• Promise yourself to stick with a story to the end. It's so hard, I know! But once you finish one story, it will be so much easier to finish the next one, because you'll know you can do it. You can even bribe yourself with the promise of a small reward (my favorite: chocolate, a bath, and a favorite book) for your accomplishment.

A few weeks after sending the student these tips, she wrote back to say they were helping--she'd already written 15,000 words of a new novel. If she can do it--and if I can do it--then you can, too! Happy writing!

Tuesday, December 5, 2017

School Visit: Arcadia, WI

The 3.5-hour drive to Arcadia, Wisconsin, was worth it for the chance to visit with these enthusiastic students! Check out all those raised hands! That's because these kids know that they're all writers, too.

And these brave volunteers helped us learn about the difference between fiction and nonfiction--it's not the topic, it's whether it's true or made up. Like the spiffy costumes I made? Believe it or not, I am not a professional costume designer. You can tell some of them are thinking, "What am I supposed to be?" But they were good sports about it!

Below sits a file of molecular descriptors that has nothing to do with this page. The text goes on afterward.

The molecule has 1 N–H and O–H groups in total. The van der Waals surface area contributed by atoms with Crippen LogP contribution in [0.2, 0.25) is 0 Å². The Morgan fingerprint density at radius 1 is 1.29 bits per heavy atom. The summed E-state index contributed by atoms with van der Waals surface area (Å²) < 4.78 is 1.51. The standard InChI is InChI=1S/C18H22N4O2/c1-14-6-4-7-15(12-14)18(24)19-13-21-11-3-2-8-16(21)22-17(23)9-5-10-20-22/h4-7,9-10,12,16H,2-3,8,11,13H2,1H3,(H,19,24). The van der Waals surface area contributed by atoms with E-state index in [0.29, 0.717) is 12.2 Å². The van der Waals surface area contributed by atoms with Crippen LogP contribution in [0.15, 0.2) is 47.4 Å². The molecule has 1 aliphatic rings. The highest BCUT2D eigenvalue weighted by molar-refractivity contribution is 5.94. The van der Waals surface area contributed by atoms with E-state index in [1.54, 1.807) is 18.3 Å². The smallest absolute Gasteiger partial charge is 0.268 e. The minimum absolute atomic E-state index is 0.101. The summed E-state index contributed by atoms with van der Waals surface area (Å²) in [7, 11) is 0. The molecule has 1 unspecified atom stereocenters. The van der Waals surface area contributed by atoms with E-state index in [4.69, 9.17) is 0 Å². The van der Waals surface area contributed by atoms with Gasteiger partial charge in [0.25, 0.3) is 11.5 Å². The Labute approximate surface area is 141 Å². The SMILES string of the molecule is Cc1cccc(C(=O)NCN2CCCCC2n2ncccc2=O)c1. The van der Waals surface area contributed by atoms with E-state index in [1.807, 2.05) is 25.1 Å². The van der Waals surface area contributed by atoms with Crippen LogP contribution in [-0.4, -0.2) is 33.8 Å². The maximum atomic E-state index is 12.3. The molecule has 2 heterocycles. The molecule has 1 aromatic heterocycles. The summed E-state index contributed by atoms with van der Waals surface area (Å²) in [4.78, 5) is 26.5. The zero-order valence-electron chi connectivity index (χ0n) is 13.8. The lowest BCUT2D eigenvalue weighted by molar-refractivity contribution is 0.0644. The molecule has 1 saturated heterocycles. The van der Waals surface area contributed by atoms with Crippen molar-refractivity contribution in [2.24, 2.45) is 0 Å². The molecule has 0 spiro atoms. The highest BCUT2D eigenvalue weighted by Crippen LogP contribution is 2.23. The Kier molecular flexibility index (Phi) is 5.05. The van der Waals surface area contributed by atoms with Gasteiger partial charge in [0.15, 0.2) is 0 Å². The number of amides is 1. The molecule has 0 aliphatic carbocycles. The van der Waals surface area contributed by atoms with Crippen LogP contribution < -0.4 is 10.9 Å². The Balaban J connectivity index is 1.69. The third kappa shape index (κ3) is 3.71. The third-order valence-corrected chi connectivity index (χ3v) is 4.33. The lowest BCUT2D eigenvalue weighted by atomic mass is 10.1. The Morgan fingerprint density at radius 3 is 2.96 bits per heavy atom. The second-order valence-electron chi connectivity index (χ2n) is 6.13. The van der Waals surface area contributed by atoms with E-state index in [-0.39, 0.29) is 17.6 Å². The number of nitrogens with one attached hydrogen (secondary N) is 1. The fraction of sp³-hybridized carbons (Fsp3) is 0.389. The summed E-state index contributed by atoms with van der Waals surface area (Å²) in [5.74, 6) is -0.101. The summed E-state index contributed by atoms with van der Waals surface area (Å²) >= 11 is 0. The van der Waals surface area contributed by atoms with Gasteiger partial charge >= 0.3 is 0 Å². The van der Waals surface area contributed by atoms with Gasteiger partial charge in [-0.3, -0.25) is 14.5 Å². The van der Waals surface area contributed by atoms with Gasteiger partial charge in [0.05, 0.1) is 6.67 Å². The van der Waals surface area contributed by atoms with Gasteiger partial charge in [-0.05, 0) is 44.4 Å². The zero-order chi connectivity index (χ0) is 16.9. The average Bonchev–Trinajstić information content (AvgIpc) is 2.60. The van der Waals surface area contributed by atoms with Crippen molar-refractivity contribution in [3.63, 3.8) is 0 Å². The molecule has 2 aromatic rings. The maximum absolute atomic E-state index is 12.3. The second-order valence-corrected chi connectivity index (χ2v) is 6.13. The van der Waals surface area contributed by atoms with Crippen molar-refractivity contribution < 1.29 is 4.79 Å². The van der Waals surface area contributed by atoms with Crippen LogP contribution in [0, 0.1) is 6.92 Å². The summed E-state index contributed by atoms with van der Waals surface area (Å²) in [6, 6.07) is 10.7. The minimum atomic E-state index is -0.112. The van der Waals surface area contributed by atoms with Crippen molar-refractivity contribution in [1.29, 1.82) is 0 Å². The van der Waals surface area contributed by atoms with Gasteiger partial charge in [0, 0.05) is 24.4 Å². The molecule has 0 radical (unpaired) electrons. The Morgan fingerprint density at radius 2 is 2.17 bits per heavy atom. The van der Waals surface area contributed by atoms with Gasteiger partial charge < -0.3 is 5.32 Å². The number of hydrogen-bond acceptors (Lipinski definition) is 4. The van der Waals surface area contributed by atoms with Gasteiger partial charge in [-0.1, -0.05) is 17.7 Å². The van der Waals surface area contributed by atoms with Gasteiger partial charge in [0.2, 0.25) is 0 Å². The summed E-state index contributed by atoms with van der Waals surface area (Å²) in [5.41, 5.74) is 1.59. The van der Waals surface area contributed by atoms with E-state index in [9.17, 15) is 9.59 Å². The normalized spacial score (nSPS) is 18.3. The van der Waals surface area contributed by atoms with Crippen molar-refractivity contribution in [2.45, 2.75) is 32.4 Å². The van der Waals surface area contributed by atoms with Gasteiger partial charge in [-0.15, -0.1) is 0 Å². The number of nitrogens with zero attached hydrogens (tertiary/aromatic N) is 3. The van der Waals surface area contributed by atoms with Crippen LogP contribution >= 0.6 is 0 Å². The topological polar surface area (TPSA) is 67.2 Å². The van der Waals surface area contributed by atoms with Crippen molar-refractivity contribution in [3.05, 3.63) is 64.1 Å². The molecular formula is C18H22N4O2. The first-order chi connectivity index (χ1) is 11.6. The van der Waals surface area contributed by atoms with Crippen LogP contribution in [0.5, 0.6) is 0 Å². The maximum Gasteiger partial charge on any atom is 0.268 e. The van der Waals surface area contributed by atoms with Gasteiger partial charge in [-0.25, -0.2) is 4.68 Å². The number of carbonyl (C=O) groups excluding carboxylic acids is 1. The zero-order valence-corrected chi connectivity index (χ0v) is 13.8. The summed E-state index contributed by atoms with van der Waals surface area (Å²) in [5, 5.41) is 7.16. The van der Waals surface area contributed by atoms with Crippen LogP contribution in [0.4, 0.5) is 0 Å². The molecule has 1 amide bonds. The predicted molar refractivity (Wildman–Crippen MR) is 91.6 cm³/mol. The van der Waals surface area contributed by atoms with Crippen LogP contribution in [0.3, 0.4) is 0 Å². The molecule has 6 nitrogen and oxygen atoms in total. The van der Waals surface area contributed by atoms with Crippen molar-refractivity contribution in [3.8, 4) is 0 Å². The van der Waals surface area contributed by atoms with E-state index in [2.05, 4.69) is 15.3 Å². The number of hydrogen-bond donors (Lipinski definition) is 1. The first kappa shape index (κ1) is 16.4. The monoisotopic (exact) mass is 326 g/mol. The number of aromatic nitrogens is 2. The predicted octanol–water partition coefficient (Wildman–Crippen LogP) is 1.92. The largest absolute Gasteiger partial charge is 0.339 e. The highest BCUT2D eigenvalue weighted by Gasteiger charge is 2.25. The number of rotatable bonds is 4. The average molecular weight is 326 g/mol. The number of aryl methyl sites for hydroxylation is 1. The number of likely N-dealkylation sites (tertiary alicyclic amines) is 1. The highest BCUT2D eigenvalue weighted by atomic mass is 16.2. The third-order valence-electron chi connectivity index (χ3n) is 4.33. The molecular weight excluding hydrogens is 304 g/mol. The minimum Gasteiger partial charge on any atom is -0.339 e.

To learn more about setting up a visit for your school, check out my Author Visits page or contact me.

Friday, October 13, 2017

School Visit: Oshkosh, Wisconsin

It appears that between writing and visiting schools, I've neglected to keep this spot updated. So to remedy that, here are some pictures from my latest school visit. I had the opportunity to spend two days at Perry Tipler Middle School and ALPs charter school in Oshkosh, Wisconsin. Talk about your fun and engaged middle school students! We had a blast! I was so busy talking with students I forgot to take pictures, but fortunately an extraordinary teacher (thanks Mrs. Cottrell) came to my rescue and sent me these. I never realized how many funny faces I make while I speak!